Misuse of Public Interest Litigation

PIL stands for Public Interest Litigation. It plays a very important role in a Civil Justice System. It helps to achieve the goals which are difficult to achieve through private litigation. PIL offers a step towards attaining justice to the disadvantaged sections of society. It provides an avenue to enforce diffused or collective rights. Further, it enables civil society to not restrict the spread of awareness about human rights and participate in the decision-making process of the government. PIL also contributes to a good administration system by keeping the government accountable to common citizens as well.

PIL has been an innovative judicial technique for enhancing the socially and economically weaker sections of the society in India. There are several cases present where the system of PIL has been misused in matters concerning separation of powers, judicial capacity, and inequality. In this article, the author attempts to provide critical analysis in the context of using PILs as a tool to suppress the weaker section or the marginalized population by the richer section of the society. This article further deals with the cases in which PIL has been admitted and created a positive impact in the society, as a result. In short, this article addresses the pros and cons of PIL.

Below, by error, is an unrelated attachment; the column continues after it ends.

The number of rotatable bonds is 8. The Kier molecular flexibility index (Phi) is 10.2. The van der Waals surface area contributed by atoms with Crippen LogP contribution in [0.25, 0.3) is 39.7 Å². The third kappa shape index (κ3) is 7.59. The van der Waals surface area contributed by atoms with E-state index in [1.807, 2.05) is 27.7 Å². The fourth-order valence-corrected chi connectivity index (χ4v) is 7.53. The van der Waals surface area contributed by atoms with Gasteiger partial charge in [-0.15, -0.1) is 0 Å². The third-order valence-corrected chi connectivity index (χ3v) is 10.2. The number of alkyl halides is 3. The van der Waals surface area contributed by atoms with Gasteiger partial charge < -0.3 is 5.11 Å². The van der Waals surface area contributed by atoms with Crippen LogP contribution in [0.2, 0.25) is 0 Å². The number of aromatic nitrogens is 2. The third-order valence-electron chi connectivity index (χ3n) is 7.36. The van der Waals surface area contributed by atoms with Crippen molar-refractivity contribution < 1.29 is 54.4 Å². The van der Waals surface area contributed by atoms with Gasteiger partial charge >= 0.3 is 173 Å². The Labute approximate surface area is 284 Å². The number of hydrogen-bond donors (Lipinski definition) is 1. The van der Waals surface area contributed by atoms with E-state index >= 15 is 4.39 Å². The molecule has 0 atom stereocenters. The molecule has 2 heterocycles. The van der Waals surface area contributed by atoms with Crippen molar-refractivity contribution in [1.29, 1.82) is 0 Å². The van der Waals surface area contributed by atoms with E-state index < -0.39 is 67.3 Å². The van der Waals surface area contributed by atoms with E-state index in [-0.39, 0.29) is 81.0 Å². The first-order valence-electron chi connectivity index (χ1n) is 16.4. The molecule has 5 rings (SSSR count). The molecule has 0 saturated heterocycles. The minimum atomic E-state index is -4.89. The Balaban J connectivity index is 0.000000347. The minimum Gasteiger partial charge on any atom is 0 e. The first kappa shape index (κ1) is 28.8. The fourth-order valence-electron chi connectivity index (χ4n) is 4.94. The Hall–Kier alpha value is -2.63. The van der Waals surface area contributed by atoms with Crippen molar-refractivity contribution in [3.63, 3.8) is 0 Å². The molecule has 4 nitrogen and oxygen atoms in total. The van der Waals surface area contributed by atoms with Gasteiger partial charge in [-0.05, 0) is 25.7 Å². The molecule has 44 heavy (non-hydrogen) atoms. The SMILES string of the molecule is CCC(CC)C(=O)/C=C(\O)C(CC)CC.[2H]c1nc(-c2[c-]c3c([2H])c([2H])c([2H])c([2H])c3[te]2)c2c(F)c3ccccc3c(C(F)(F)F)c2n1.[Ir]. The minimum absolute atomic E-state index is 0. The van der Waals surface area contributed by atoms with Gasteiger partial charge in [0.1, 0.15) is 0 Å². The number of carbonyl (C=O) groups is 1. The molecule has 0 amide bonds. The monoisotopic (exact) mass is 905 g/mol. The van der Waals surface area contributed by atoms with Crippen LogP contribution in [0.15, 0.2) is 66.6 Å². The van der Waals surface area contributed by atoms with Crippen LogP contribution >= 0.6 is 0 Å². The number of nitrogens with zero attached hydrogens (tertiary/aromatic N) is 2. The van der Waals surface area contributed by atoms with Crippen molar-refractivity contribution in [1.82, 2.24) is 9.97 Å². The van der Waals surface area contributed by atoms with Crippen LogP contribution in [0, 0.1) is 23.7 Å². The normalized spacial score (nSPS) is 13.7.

PIL is a legal proceeding in the interest of the general public or to shield the interest of the public at large. It is a process of litigation introduced in a court of law not by the aggrieved party, but by the court itself or by any other private party. If a person fails to approach the court of law then a person can file the PIL on behalf of that person for the benefit of the public.

PIL is concerned with providing access to justice for all citizens of India. PIL in India has been a part of the inherent legal action and not secular legal action.[1] It also facilitates an essential awareness of the collective, diffused rights for which individual litigation is neither practicable nor an efficient technique.

In India, for the very first time, this concept was introduced in the case of Mumbai Kamgar Sabha v. Abdul Bhai Faizullah Bhai[2].TheSupremeCourt in this matter allowed the filing of a PIL by a group of people on behalf of others.